Hadley Freeman interviews Curtis Sittenfeld, whose American Wife Freeman describes as "easily one of the best books written so far this century".

Here is an extract:

Tracy Sherlock describes Richard B. Wright's Mr. Shakespeare's Bastard as a delightful foray into 17th C. England; she was hooked.


The sci-fi book under discussion this month is Poul Anderson's A Midsummer's Tempest. Thursday, November 18 at 7:00pm. The Grind & Gallery, 4124 Main Street. More information at

Presentation and slide show by the author of A Wilderness Dweller's Cookbook: The Best Bread in the World and Other Recipes. Thursday, November 18 at 7:00pm, free. Capilano Branch Library, 3045 Highland Blvd., North Vancouver. More information at 604-987-4471.

Author Valen Watson reads and discusses her new novel. Friday, November 19 at 7:30pm, free. People's Co-op Bookstore, 1391 Commercial Drive. For more information, phone 604-253-6442.

Visible Verse's 10th anniversary celebration and festival. November 19-20, 2010. Pacific Cinematheque, 1131 Howe Street. For complete program details, visit

Authors include Stanley Coren, Martin Fletcher, Myla Goldberg, Daniel Kalla, Gary Shteyngart, and Eleanor Wachtel. November 20-25, 2010. Jewish Community Centre, 950 W. 41st Ave. More information at

Get intimate with the hearts and words of Tightrope Books authors, Myna Wallin and Leanne Averbach, and MC Dennis Bolen! Sunday, November 21 at 7:00pm, free. The Jazz Cellar (3611 West Broadway).

Join tattoo artist and television star of LA Ink, as she signs copies of her new book The Tattoo Chronicles. Monday, November 22 at 7:00pm. Chapters Robson, 788 Robson Street.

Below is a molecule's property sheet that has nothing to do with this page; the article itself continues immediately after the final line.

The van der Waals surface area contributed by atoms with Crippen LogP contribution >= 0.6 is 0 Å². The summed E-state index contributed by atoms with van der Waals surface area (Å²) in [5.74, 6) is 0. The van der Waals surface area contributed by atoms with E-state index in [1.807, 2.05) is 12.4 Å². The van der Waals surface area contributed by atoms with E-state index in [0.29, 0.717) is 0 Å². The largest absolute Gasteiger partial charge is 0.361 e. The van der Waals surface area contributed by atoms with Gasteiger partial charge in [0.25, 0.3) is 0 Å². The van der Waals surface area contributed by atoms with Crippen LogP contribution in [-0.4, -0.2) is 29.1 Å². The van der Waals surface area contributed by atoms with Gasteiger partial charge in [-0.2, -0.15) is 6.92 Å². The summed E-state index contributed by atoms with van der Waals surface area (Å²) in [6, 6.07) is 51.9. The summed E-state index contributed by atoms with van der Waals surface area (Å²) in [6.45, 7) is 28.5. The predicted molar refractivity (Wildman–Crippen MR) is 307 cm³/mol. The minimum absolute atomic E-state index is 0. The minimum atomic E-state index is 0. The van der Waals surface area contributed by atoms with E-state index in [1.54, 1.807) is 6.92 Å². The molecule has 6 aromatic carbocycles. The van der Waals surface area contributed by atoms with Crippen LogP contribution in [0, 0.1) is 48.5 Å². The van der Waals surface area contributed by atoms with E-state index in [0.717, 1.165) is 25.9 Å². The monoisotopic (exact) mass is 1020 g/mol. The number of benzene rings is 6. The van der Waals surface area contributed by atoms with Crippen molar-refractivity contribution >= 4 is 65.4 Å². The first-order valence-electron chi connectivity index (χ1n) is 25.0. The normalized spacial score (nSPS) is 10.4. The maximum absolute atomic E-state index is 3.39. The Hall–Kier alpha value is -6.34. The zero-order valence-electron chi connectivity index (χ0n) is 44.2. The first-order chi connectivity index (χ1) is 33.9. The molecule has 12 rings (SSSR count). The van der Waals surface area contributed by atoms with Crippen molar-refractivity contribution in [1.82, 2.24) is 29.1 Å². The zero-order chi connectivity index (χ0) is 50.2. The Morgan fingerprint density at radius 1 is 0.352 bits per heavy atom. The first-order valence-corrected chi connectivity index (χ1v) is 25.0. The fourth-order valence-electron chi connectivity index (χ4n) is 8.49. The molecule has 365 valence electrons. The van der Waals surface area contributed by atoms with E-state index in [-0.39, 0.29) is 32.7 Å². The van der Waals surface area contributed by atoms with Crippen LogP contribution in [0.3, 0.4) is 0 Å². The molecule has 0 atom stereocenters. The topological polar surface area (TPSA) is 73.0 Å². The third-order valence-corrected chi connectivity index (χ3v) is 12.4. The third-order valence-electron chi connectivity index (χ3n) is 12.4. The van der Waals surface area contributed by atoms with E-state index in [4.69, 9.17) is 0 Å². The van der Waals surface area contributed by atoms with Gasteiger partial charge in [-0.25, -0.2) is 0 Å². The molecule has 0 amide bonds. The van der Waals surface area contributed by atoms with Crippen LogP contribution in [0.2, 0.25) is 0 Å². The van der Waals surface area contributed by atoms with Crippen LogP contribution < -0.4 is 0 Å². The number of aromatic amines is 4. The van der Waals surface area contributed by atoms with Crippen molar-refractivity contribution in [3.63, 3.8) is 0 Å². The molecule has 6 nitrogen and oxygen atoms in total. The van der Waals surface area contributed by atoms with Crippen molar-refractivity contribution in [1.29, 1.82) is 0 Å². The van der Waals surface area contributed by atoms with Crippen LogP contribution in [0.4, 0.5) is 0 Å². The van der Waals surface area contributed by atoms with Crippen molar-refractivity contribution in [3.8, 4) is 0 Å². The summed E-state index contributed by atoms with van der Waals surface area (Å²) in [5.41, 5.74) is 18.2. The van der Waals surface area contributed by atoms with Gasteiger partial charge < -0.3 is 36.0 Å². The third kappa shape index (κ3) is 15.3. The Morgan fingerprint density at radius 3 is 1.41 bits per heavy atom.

Memewar Arts and Publishing Society presents readings by Ashok Mathur, Glen Lowry, and Ayumi Goto. Tuesday, November 23 at 6:30pm, free. Railway Club, 579 Dunsmuir St. More information at

An author luncheon, reading, and book signing with Arthur Black. Thursday, November 25 at 11:00am. West Point Grey United Church, 4595 W. 8th. More information at 604-224-4388.

Author of Rumble Seat: A Victorian Childhood Remembered, tells the story her childhood growing up in the Victoria suburb of Esquimalt in the 1920s. Thursday, November 25 at 7:00pm, free. Capilano Branch Library, 3045 Highland Blvd. More information at 604-987-4471.

Readings by Judy Halebsky and Sandy Shreve. Thursday, November 25 at 7:30pm, free. People's Co-op Bookstore, 1391 Commercial Drive.


Join Daniela Elza, Peter Morin, Shannon Rayne, and Kim Clark for a reading. Monday November 29 at 6:30pm, free. The Red Room Grill, 75 Front Street 1, Nanaimo. More information at

Come celebrate the launch of the Winter 2010 issue of Island Writer with readings from our published authors. Wednesday December 1 at 6:30pm. Oaklands Community Centre, 2827 Belmont Avenue (near Hillside Ave), Victoria. For further details see

Join Bibiana Tomasic and Sandy Shreve reading from their latest works at Vancouver's newest independent bookstore. Wednesday, December 8 at 7:00pm. Sitka Books & Art, 2025 West 4th Avenue. More information at 604-734-2025 or

No comments:

Post a Comment